So what can managers do to drive labour productivity increases in their operations? There are four key components to an effective workforce performance management (WPM) programme:
Fair and attainable employee expectations
Real-time resource planning and reporting software
Thorough training and coaching practices.
Best practices are commonly used by companies to define operational procedures that will improve productivity and quality. These best practices generally focus on what needs to be done at a departmental level to perform a job function properly. Preferred methods are different from best practices. Preferred methods focus on how the job should be performed by individual employees. This how to preferred method supports the best practices, but also provides an instructive tool for managers to coach individual employees to perform their role most efficiently by eliminating wasted effort and thus enabling employees to work smarter rather than harder.
Preferred methods are the foundation of the second key element of a WPM programmefair and attainable employee expectations. As the preferred method prescribes the steps required for individuals to perform their work, it also forms the basis for applying time expectations to these steps.
For these performance expectations to be accepted by the workforce, they must be fair. A fair expectation will include the detailed work content of the job as well as the variability of the job. As conditions and work content change, so should the expectations. For example, if one employee is tasked with picking an order of 200 units with 150 line items and another is tasked with picking an order of 200 units with 25 line items, the expectations for these two orders should be quite different due to the large difference in the number of line items. However, since most operations measure productivity on a units per hour basis, these two orders would end up with the same expectation. This becomes demoralising to the worker that is assigned the 150 line order and leads to cherry picking of work assignments.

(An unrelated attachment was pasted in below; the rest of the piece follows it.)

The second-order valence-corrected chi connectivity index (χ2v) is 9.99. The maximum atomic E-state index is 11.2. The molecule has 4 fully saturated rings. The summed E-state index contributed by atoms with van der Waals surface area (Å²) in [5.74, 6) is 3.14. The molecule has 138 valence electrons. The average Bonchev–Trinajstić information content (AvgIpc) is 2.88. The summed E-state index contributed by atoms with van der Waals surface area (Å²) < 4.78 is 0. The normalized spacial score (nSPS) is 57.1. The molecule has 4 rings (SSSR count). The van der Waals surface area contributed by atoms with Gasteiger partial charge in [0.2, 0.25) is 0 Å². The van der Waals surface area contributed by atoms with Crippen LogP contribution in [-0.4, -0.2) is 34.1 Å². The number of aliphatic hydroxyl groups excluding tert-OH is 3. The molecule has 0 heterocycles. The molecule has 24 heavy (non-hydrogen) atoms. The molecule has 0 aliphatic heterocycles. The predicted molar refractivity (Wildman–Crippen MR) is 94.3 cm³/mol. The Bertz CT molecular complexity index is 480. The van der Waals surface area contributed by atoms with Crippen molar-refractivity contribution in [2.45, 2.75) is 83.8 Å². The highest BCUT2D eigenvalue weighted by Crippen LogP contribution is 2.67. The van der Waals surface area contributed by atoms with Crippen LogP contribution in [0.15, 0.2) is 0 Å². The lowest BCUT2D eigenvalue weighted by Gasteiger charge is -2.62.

Expectations that take into account the detailed work content such as travel distance, product characteristics and facility layout prove to be much more effective at motivating the workforce. Additionally, as order profiles and work make up changes day-to-day and season-to-season, the expectations become self adjusting, ensuring that they will continue to be accurate and fair to the workforce.
Solving the administrative problem
One reason that many distribution operations do not have a formalised WPM programme is the difficulty in administering such programmes. Whilst most execution systems contain data that would be useful for measuring output of individuals, most do not have a mechanism for converting this information into relevant management information. Instead, to produce even rudimentary units per hour reporting information, time and effort is needed to create the reports. Further, as the information is not available on a timely basis, it becomes less relevant for managing the workforce.